Robert L. Shibley, FIRE’s executive director, is a native of Toledo, Ohio, and a graduate of Duke University and Duke University School of Law.
As an undergraduate, Robert served as the managing editor of the Duke Review newspaper, which frequently decried (and faced) administrative censorship and bias. Indeed, the newspaper was so disfavored by the Duke administration that it alone was not permitted in the bins provided for all other Duke undergraduate publications. This experience (which occurred before FIRE was founded) led him after law school to a career defending the rights of college and university students and faculty members.
Robert is FIRE’s second longest serving employee, having started in 2003 as a program officer for what would become the Individual Rights Defense Program. As executive director, along with traveling to various campuses to speak about First Amendment issues, Robert has represented FIRE publicly on “Fox and Friends” and “Stossel,” as well as on CNN’s “Lou Dobbs Tonight,” in national and international radio and TV interviews, and in published editorials in the New York Post, Boston Globe, National Review, Providence Journal, Daily Oklahoman, and other newspapers. He also writes columns for The Daily Caller, Forbes.com, and Pajamas Media. Robert and his wife Araz live in Apex, North Carolina, with their two daughters, Grace and Cecily.
- “Why Eric Posner is wrong about free speech,” The Daily Caller, September 26, 2012
- “U of Central Florida punishes student, then rips off his idea,” The Daily Caller, August 8, 2012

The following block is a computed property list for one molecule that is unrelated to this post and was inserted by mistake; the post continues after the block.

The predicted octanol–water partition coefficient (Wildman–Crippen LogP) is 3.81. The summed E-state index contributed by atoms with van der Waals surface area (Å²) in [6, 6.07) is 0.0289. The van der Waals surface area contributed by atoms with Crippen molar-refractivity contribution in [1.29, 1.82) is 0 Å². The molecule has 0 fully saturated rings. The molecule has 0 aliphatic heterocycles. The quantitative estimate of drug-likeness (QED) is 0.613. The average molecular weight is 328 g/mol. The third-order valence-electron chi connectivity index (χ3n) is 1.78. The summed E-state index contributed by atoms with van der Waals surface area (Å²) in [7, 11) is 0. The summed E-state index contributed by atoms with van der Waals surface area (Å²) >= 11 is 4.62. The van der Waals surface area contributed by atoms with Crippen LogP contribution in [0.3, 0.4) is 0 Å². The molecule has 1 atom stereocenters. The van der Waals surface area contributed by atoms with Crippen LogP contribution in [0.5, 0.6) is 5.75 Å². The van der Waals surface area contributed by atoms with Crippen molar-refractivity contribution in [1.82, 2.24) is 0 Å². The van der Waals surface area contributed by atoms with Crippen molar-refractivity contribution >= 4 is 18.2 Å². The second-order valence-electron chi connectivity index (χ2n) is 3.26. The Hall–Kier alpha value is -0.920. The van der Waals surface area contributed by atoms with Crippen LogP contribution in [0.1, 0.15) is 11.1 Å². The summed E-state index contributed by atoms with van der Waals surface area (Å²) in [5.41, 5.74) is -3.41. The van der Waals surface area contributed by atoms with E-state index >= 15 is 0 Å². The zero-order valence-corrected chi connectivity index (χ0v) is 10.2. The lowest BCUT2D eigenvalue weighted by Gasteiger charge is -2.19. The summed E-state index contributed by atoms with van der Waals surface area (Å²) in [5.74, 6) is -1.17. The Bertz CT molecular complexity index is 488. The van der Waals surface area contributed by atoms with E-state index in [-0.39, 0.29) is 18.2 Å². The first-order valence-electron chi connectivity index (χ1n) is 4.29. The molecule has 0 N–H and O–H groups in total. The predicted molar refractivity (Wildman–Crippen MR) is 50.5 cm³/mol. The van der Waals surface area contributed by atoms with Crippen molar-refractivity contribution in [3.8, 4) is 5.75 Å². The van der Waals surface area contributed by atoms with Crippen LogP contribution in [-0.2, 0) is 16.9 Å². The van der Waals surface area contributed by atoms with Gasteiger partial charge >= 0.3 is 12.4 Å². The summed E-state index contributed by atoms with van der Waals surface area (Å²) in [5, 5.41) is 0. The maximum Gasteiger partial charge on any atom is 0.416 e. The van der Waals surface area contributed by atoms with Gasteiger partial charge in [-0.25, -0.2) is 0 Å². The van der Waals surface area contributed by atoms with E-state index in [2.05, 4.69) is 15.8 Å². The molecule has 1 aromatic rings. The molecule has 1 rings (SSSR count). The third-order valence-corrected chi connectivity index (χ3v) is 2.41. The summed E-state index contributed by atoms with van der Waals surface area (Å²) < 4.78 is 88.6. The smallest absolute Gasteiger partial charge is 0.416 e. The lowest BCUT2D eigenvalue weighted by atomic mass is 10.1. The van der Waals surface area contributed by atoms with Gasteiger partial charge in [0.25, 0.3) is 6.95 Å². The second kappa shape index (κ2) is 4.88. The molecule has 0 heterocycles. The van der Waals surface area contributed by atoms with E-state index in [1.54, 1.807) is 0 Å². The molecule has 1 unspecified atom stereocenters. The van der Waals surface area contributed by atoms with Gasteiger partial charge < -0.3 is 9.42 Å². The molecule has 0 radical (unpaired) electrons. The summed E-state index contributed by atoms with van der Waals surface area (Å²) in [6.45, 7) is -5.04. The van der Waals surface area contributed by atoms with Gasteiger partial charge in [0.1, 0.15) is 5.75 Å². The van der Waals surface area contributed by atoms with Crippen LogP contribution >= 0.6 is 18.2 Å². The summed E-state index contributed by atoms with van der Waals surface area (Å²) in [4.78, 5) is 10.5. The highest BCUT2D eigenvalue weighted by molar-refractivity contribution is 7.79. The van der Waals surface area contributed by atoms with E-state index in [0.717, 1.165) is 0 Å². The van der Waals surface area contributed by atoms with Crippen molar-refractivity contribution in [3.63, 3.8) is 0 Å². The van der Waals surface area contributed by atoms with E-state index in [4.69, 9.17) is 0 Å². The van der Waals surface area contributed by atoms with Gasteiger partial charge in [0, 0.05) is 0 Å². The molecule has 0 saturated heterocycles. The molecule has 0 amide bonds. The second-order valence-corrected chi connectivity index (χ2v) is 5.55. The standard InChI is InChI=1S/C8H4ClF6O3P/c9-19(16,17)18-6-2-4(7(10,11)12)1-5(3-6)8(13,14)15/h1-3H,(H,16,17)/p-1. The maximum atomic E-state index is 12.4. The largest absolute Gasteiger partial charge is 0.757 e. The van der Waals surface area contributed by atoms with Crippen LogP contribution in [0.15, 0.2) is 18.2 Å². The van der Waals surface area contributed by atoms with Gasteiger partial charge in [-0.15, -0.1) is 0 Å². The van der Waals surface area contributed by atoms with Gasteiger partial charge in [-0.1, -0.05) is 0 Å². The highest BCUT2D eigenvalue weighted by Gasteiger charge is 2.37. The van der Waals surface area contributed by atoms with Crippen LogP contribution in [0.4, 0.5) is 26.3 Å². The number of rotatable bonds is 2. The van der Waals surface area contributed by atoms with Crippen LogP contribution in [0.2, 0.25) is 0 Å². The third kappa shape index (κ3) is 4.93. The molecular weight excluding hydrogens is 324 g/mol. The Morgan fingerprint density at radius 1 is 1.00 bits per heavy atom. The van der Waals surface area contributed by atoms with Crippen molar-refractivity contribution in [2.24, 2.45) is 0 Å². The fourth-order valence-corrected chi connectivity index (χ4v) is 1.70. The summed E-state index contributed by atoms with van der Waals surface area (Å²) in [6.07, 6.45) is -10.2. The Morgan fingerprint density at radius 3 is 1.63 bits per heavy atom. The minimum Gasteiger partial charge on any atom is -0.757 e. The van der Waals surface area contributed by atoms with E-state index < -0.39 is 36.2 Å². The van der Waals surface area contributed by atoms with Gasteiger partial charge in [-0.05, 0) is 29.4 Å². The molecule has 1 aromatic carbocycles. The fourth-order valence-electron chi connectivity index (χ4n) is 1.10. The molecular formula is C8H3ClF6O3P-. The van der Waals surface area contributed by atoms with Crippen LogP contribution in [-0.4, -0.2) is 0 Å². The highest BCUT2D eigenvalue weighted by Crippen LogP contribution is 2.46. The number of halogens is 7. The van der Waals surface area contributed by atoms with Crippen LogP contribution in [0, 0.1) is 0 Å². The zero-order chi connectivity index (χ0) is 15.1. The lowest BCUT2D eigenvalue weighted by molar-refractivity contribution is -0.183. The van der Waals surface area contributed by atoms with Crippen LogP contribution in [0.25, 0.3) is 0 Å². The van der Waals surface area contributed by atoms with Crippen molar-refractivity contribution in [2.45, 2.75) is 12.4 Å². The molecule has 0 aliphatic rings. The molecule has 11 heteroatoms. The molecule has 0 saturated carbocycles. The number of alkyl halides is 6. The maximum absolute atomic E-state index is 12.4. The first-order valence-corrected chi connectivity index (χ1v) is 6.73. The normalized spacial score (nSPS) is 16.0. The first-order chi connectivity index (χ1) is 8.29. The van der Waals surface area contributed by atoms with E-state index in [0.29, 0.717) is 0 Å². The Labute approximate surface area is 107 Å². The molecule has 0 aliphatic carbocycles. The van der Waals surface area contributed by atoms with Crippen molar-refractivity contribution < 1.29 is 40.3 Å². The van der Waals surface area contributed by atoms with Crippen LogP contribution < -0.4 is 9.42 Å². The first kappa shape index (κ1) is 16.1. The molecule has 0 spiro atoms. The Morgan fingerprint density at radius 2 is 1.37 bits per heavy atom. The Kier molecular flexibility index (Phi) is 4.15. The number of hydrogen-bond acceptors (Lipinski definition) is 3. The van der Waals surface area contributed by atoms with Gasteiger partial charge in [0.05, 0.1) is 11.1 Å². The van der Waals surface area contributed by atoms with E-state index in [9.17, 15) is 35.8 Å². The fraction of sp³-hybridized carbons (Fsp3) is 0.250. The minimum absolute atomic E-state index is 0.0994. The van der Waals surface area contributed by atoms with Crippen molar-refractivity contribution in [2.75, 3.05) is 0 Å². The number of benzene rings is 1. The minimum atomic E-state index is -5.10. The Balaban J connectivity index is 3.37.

- “The Fallout from Christian Legal Society,” National Review Online, February 6, 2012
- “Why no one should be silenced on campus,” Boston.com, April 9, 2009
LIBERTY IN PERIL: SPEECH CODES ON OUR NATION’S CAMPUSES
Robert discusses the widespread disregard for free speech on our nation’s campuses using both humorous and serious examples of speech that universities have banned and continue to ban on their campuses. Robert explains in layman’s terms why speech codes are unconstitutional and how students can fight back and demand their rights.
THE CRISIS OF DUE PROCESS ON TODAY’S COLLEGE CAMPUSES
Due process means getting a fair hearing when you are accused of committing an offense. But on too many campuses, colleges have shown little interest in ensuring that those accused even of serious crimes get a fair hearing. And worse yet, the federal government is adding to the problem. Robert explains and discusses the importance of due process on campus and why it should matter to students.